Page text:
Now that your computer is talking to other computers, this is no time to be polite. It’s time to eavesdrop, butt in, try to find out what your shiny little machine is telling other machines—and the vultures who own them—about your address, your buying habits, your Web-surfing routines.
Armed with the new generation of privacy-protecting tools that fight stealth with stealth, I set out to discover who was watching me and what I was inadvertently giving them.
I started with Guard Dog (available at mcafee.com), one of several pieces of software that promise to help keep your secrets. After installing the program, I called up lowestfare.com and sent some desired flight times for a trip to Chicago. Like a rabid terrier barking at a home invader, Guard Dog warned me that my computer was about to send credit card information to an “unsecure” location. Hell, I hadn’t even chosen my flights yet. I told Guard Dog not to hand over the numbers. My browser, which was supposed to warn me when it did things like that, didn’t. But Guard Dog did. Good dog.
But not good enough.
The publicity about last month’s “denial-of-service” attacks on major sites like Yahoo has died down, and the government has stopped its spate of press conferences promising steely-eyed vigilance. The reality is that Janet Reno won’t protect your privacy. You have to do that yourself.
I put Guard Dog out to stud and down-loaded, for free, ZoneAlarm 2.0 from zonelabs.com. “Alarm” is the operative word here, since your computer has more than 65,000 ports possibly open to other computers—and that’s not counting the obvious ones you use for plugging in hardware like printers. Even while you’re trying to install privacy software, you get probed: Unpacking ZoneAlarm, I got a message that thesync.com was nosing around my machine—even though I hadn’t invited it and had never visited that page.
After installing ZoneAlarm, I went to grc.com, a site run by computer pioneer Steve Gibson that offers to test the security and privacy of your computer. The results can be frightening. When I put ZoneAlarm on the “low” setting, Gibson’s Shields UP! revealed that my computer’s port 139 was open. And I didn’t feel a thing. Perhaps even scarier was that a unique identifying number assigned to my cable-modem Ethernet card was easy pickings for any snoop.
But when I ratcheted ZoneAlarm to “high,” Shields UP! said my ports simply didn’t exist.
As Gibson notes on his site, your computer, if asked by another computer to get it on, is supposed to reply with a message that the request is either accepted or denied. But even a message of denial proves that your machine does exist. ZoneAlarm erects a personal firewall to prevent outsiders from seeing you at all. There’s nothing polite about this privacy software.
Does that mean you can’t go about your electronic business while this firewall is up? No. I spent two busy days crawling the Web without a problem, never encountering the infamous Blue Screen of Death.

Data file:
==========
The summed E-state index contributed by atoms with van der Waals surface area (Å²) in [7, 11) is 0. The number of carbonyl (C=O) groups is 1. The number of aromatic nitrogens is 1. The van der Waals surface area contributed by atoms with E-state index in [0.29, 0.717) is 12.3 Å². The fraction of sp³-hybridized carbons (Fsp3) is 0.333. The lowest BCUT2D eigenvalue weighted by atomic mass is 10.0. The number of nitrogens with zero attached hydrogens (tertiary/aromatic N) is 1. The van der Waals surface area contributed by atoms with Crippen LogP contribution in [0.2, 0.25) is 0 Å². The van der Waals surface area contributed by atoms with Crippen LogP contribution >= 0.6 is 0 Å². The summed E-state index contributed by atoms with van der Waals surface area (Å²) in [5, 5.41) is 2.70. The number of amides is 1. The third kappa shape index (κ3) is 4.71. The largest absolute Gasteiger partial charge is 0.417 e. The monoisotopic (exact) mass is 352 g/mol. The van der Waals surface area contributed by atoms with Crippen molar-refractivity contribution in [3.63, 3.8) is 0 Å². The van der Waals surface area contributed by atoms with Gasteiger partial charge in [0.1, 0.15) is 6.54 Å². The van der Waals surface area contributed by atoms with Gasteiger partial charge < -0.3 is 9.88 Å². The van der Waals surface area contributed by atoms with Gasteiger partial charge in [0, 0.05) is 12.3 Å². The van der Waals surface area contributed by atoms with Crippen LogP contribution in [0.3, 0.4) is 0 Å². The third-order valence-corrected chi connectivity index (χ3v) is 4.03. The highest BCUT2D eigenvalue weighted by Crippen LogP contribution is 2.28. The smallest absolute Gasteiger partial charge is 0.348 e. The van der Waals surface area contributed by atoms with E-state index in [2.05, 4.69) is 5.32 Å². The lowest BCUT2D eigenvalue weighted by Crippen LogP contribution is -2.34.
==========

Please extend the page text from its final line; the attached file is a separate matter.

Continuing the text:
But don’t get carried away with feeling comfy. For each advance in security, hackers and crackers will find a way to circumvent it, and then the security firms will buttress the firewalls, and then the hackers and crackers will find yet another way in.
Actually, hackers are the least of your worries. Those bright, lively banner ads on AltaVista and other search engines? Many of them were placed there by DoubleClick, the Internet’s leading ad firm, which claims 1.5 billion of its ads appear on the Web every day. And those banners are working behind the scene to chart where you and your browser go. This profiling yields marketable information by the ton. Privacy advocates choke on these tracking cookies, because who knows where such detailed information about consumers will wind up?
The best way of maintaining privacy, practically everyone acknowledges, is simply not to put anything on the Internet that you don’t want other people to know. Good luck finding the time to be so careful. In some ways the wired world is a sucker’s game. A nationwide survey conducted last month by the Stanford Institute for the Quantitative Study of Society found that 36 percent of all Internet users spend at least five hours a week online and that a quarter of them have found being wired has increased the time they spend working at home without cutting back their time at the office. For now, according to the survey, only 15 percent of all Internet users spend more than 10 hours a week online, but that fraction is steadily growing.
Despite relentless advertising by dotcoms, only a little more than a third of all Internet users buy online and fewer than 15 percent conduct other kinds of business. The survey considers this Net commerce at its “earliest stages.” As more and more people make financial transactions online, the problems of security and privacy will become more acute. Public outcry stopped DoubleClick from carrying out its scary plan to track computer users by name and address, but the patches and plugs that behemoths like Microsoft regularly issue prove matching goes on as you read this.
And so does the battle over tools to protect privacy. A little-known provision in federal law makes it a crime to perform some forms of code cracking, especially the kind that white-hat hackers carry out to publicize intentional or accidental breaches in security.
Free gear like Guard Dog and ZoneAlarm is as annoying to online hucksters as the hucksters’ probing is to surfers like me. Sooner or later, everyone on the Net gets invaded, and though privacy software may not allow you to block all spies, at least it lets you find out how frequent, how deep, and how harmful the probings could be.